Copenhagen Stories

Oct. 27 - I'm not going to say anything about the Red Sox, except to note in passing that the only positive thing about the hell these headaches are putting me through is that I happen to be awake in the middle of the night when the World Series happens to be on television.

I'd also like to note that the Red Sox have now won 7 consecutive games. That pales beside the Patriots' winning streak of 21, but the Pats are still at least twelve games away from Super Bowl XXXIX....

The Red Sox are one victory away from winning the World Series.

Such a sentence hasn't been utterable in 18 years.

* * *

The streets of every city are paved with the stories of their inhabitants. I very literally came across one such story yesterday in Frederiksberg.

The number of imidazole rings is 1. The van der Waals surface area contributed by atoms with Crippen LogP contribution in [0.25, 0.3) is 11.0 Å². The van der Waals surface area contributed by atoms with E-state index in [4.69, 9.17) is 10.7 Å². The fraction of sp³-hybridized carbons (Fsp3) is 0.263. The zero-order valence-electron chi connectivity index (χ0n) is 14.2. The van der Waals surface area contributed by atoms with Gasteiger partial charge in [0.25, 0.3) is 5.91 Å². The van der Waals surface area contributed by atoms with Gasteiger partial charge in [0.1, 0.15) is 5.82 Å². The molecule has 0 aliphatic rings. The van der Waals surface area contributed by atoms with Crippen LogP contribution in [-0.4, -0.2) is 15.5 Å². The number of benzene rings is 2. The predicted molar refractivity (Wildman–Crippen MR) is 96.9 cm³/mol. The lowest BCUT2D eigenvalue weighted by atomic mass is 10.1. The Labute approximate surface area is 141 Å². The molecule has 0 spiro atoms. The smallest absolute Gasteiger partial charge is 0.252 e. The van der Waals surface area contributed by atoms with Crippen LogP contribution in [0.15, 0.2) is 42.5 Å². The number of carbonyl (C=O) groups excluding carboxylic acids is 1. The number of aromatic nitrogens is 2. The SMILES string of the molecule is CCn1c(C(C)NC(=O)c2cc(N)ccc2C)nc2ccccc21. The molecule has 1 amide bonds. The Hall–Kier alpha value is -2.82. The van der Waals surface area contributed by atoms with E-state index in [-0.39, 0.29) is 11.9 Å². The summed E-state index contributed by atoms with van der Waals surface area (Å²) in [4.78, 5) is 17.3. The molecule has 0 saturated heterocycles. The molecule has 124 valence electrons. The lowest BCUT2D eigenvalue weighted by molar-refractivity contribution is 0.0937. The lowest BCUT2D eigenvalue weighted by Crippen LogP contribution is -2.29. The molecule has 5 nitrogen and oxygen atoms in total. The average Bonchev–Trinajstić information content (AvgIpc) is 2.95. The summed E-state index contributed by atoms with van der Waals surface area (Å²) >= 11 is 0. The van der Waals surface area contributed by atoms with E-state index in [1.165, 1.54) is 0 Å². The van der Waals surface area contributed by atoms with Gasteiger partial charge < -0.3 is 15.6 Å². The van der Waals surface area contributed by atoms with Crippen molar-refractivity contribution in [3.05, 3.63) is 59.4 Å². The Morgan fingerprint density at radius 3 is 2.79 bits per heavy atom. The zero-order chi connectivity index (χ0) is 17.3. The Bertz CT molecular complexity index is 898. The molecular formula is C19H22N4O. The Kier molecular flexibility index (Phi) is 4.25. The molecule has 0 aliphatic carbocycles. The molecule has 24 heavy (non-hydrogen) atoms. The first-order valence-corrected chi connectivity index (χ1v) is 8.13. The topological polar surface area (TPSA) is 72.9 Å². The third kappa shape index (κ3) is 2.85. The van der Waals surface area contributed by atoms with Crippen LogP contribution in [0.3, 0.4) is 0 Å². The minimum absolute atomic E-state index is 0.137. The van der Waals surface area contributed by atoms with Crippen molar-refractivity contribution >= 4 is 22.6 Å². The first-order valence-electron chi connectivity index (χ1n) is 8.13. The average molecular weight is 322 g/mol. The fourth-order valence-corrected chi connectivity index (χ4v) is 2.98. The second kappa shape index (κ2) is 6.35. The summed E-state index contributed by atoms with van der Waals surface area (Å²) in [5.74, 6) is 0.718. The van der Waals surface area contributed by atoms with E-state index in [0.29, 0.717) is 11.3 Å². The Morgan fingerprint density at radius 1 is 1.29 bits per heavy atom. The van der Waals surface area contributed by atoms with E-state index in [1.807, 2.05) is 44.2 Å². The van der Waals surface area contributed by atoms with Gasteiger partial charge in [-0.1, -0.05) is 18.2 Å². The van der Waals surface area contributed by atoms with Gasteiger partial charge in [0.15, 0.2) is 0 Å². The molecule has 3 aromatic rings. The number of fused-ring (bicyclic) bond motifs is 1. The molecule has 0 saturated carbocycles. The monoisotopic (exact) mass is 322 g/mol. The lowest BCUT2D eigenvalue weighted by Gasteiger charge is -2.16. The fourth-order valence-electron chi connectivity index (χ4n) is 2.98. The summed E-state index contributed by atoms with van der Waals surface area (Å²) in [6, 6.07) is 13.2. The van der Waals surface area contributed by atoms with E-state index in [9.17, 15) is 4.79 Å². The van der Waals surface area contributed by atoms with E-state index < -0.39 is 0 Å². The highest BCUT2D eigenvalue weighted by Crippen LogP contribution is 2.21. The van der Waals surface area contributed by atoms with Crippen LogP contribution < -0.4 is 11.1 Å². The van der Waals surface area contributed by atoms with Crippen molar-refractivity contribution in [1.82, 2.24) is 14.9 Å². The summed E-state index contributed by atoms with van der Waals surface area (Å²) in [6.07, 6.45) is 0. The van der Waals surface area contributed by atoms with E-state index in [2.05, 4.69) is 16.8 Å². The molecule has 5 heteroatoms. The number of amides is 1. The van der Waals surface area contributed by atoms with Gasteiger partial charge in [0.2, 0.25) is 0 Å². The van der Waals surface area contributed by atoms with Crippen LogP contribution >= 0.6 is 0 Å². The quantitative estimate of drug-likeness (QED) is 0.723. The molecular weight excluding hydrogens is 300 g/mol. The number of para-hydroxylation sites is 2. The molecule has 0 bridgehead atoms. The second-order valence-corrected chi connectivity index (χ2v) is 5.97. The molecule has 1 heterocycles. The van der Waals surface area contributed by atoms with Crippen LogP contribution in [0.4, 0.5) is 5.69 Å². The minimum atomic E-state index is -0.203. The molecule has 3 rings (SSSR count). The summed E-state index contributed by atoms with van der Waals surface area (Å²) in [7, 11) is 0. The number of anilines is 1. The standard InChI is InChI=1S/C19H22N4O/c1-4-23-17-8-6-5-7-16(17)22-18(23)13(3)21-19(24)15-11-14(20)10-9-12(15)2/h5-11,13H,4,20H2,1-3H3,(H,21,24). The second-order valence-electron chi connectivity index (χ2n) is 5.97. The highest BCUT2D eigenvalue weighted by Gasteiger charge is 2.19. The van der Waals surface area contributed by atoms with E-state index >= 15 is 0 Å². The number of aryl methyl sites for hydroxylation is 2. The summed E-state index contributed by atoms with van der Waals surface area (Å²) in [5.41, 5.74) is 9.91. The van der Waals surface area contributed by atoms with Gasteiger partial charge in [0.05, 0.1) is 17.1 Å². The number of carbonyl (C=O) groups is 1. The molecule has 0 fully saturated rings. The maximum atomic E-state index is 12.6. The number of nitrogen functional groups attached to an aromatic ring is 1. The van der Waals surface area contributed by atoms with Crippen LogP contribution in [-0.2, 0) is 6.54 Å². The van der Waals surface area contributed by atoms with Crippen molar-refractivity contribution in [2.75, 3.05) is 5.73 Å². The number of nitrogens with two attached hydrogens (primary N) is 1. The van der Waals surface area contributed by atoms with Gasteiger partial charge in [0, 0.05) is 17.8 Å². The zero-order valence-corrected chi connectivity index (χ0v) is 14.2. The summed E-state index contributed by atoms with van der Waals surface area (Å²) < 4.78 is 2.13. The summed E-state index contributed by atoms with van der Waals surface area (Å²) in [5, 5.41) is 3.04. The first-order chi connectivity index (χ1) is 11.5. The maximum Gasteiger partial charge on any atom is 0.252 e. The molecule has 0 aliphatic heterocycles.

I was taking a stroll to the library with my lovely wife and daughter in hopes that some fresh air might clear my wretched sinuses. As we made our leisurely way around the construction that's been surrounding Frederiksberg library since we moved here last year, a little discarded 2004 daybook on the sidewalk caught Trine's eye.

I glanced from her to the daybook and back to her.

"It might be interesting," she said.

I picked up the daybook and flipped through it. Mostly of the pages for the early months of the year were covered with columns of three-digit numbers, mostly the numbers 100, 150, and 200, summed up at the bottom of each column. Occassionally the numbers were followed by the tell-tale "kr" suffix, meaning it was money that was being tallied. The handwriting throughout was crude, even childish. There were notes in English, Danish, and whatever language includes words like "ligama," "ubaal," and "holbowlaha."

We entertained ourselves with a discussion of what our anonymous friend might have been tallying until we had worked the subject to death, at which point I nearly discarded the daybook in a public wastebasket.